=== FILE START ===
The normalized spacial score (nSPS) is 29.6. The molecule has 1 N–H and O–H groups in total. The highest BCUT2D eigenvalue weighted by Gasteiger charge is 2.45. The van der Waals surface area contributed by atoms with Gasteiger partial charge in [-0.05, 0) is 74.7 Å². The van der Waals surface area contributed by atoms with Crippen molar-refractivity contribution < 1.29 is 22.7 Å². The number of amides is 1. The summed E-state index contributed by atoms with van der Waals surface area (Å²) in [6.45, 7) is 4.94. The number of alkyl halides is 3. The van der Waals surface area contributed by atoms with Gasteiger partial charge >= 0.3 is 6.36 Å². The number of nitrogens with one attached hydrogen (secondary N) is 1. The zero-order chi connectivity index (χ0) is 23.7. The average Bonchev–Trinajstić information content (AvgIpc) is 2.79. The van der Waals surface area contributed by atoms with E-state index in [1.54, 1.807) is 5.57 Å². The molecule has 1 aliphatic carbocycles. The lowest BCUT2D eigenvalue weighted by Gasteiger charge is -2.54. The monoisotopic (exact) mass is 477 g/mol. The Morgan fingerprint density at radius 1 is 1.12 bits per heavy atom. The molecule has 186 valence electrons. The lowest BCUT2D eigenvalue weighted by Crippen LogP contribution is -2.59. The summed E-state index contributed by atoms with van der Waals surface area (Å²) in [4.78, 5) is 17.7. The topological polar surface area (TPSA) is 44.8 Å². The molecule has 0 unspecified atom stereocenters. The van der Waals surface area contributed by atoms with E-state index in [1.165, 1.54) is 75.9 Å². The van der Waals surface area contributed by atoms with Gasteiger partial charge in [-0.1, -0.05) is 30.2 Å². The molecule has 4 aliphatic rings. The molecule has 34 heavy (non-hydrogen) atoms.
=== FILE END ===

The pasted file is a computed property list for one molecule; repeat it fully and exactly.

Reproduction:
The normalized spacial score (nSPS) is 29.6. The molecule has 1 N–H and O–H groups in total. The highest BCUT2D eigenvalue weighted by Gasteiger charge is 2.45. The van der Waals surface area contributed by atoms with Gasteiger partial charge in [-0.05, 0) is 74.7 Å². The van der Waals surface area contributed by atoms with Crippen molar-refractivity contribution < 1.29 is 22.7 Å². The number of amides is 1. The summed E-state index contributed by atoms with van der Waals surface area (Å²) in [6.45, 7) is 4.94. The number of alkyl halides is 3. The van der Waals surface area contributed by atoms with Gasteiger partial charge >= 0.3 is 6.36 Å². The number of nitrogens with one attached hydrogen (secondary N) is 1. The zero-order chi connectivity index (χ0) is 23.7. The average Bonchev–Trinajstić information content (AvgIpc) is 2.79. The van der Waals surface area contributed by atoms with E-state index in [1.54, 1.807) is 5.57 Å². The molecule has 1 aliphatic carbocycles. The lowest BCUT2D eigenvalue weighted by Gasteiger charge is -2.54. The monoisotopic (exact) mass is 477 g/mol. The Morgan fingerprint density at radius 1 is 1.12 bits per heavy atom. The molecule has 186 valence electrons. The lowest BCUT2D eigenvalue weighted by Crippen LogP contribution is -2.59. The summed E-state index contributed by atoms with van der Waals surface area (Å²) in [4.78, 5) is 17.7. The topological polar surface area (TPSA) is 44.8 Å². The molecule has 0 unspecified atom stereocenters. The van der Waals surface area contributed by atoms with E-state index in [1.165, 1.54) is 75.9 Å². The van der Waals surface area contributed by atoms with Gasteiger partial charge in [-0.1, -0.05) is 30.2 Å². The molecule has 4 aliphatic rings. The molecule has 34 heavy (non-hydrogen) atoms.